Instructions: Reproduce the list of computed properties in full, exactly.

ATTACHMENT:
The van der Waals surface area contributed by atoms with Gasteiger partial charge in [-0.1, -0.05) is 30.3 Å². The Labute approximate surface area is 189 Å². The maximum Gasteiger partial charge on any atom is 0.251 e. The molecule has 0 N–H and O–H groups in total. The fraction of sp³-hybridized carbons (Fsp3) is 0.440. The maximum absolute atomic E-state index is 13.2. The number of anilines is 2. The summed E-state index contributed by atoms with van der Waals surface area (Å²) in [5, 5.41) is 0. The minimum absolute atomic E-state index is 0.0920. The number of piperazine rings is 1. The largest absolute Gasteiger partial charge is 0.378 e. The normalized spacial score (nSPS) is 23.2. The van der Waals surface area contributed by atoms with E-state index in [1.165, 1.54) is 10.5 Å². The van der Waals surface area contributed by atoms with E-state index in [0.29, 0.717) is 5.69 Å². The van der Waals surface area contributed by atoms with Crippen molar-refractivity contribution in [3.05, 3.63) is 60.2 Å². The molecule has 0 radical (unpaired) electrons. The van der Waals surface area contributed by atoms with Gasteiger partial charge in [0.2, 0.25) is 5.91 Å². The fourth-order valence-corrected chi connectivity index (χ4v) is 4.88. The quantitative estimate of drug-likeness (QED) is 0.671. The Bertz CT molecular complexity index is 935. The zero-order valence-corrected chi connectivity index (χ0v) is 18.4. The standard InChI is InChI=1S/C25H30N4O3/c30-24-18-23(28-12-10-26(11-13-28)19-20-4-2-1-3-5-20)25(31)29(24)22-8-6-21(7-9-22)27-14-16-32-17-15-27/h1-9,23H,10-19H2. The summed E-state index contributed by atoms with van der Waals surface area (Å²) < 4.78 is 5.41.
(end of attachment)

The van der Waals surface area contributed by atoms with Gasteiger partial charge in [-0.1, -0.05) is 30.3 Å². The Labute approximate surface area is 189 Å². The maximum Gasteiger partial charge on any atom is 0.251 e. The molecule has 0 N–H and O–H groups in total. The fraction of sp³-hybridized carbons (Fsp3) is 0.440. The maximum absolute atomic E-state index is 13.2. The number of anilines is 2. The summed E-state index contributed by atoms with van der Waals surface area (Å²) in [5, 5.41) is 0. The minimum absolute atomic E-state index is 0.0920. The number of piperazine rings is 1. The largest absolute Gasteiger partial charge is 0.378 e. The normalized spacial score (nSPS) is 23.2. The van der Waals surface area contributed by atoms with E-state index in [1.165, 1.54) is 10.5 Å². The van der Waals surface area contributed by atoms with E-state index in [0.29, 0.717) is 5.69 Å². The van der Waals surface area contributed by atoms with Crippen molar-refractivity contribution in [3.05, 3.63) is 60.2 Å². The molecule has 0 radical (unpaired) electrons. The van der Waals surface area contributed by atoms with Gasteiger partial charge in [0.2, 0.25) is 5.91 Å². The fourth-order valence-corrected chi connectivity index (χ4v) is 4.88. The quantitative estimate of drug-likeness (QED) is 0.671. The Bertz CT molecular complexity index is 935. The zero-order valence-corrected chi connectivity index (χ0v) is 18.4. The standard InChI is InChI=1S/C25H30N4O3/c30-24-18-23(28-12-10-26(11-13-28)19-20-4-2-1-3-5-20)25(31)29(24)22-8-6-21(7-9-22)27-14-16-32-17-15-27/h1-9,23H,10-19H2. The summed E-state index contributed by atoms with van der Waals surface area (Å²) < 4.78 is 5.41.